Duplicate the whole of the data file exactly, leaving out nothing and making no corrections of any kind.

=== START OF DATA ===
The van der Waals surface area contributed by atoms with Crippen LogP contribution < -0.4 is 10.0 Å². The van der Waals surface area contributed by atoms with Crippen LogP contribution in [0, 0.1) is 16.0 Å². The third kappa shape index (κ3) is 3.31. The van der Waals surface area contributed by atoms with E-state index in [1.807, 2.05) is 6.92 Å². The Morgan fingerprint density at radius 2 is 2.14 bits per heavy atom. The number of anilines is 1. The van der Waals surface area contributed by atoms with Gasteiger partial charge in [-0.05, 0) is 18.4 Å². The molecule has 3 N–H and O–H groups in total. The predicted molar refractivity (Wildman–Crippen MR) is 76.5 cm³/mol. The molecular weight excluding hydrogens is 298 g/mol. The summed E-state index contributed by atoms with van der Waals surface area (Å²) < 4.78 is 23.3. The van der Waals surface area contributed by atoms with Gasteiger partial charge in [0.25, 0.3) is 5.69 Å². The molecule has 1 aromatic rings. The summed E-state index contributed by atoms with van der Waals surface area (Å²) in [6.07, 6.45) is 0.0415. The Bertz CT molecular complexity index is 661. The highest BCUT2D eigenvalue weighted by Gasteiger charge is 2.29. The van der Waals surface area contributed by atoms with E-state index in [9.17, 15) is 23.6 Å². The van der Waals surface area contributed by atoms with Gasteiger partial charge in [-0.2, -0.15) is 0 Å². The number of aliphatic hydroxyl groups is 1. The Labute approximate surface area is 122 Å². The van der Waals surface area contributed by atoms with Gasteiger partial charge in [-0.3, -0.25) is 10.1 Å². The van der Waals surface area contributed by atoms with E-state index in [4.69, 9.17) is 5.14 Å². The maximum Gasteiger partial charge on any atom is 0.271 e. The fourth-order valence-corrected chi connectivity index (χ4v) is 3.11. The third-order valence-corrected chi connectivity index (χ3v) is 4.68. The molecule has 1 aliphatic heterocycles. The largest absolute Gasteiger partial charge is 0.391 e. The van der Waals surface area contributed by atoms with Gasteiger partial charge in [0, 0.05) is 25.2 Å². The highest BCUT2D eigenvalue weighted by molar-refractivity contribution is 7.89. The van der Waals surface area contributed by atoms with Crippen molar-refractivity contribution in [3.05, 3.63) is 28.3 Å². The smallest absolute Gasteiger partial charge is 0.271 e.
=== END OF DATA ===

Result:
The van der Waals surface area contributed by atoms with Crippen LogP contribution < -0.4 is 10.0 Å². The van der Waals surface area contributed by atoms with Crippen LogP contribution in [0, 0.1) is 16.0 Å². The third kappa shape index (κ3) is 3.31. The van der Waals surface area contributed by atoms with E-state index in [1.807, 2.05) is 6.92 Å². The Morgan fingerprint density at radius 2 is 2.14 bits per heavy atom. The number of anilines is 1. The van der Waals surface area contributed by atoms with Gasteiger partial charge in [-0.05, 0) is 18.4 Å². The molecule has 3 N–H and O–H groups in total. The predicted molar refractivity (Wildman–Crippen MR) is 76.5 cm³/mol. The molecular weight excluding hydrogens is 298 g/mol. The summed E-state index contributed by atoms with van der Waals surface area (Å²) < 4.78 is 23.3. The van der Waals surface area contributed by atoms with Gasteiger partial charge in [0.25, 0.3) is 5.69 Å². The molecule has 1 aromatic rings. The summed E-state index contributed by atoms with van der Waals surface area (Å²) in [6.07, 6.45) is 0.0415. The Bertz CT molecular complexity index is 661. The highest BCUT2D eigenvalue weighted by Gasteiger charge is 2.29. The van der Waals surface area contributed by atoms with E-state index in [9.17, 15) is 23.6 Å². The van der Waals surface area contributed by atoms with Gasteiger partial charge in [-0.2, -0.15) is 0 Å². The number of aliphatic hydroxyl groups is 1. The Labute approximate surface area is 122 Å². The van der Waals surface area contributed by atoms with Gasteiger partial charge in [-0.3, -0.25) is 10.1 Å². The van der Waals surface area contributed by atoms with E-state index in [4.69, 9.17) is 5.14 Å². The maximum Gasteiger partial charge on any atom is 0.271 e. The fourth-order valence-corrected chi connectivity index (χ4v) is 3.11. The third-order valence-corrected chi connectivity index (χ3v) is 4.68. The molecule has 1 aliphatic heterocycles. The largest absolute Gasteiger partial charge is 0.391 e. The van der Waals surface area contributed by atoms with Gasteiger partial charge in [0, 0.05) is 25.2 Å². The highest BCUT2D eigenvalue weighted by molar-refractivity contribution is 7.89. The van der Waals surface area contributed by atoms with Crippen molar-refractivity contribution in [3.05, 3.63) is 28.3 Å². The smallest absolute Gasteiger partial charge is 0.271 e.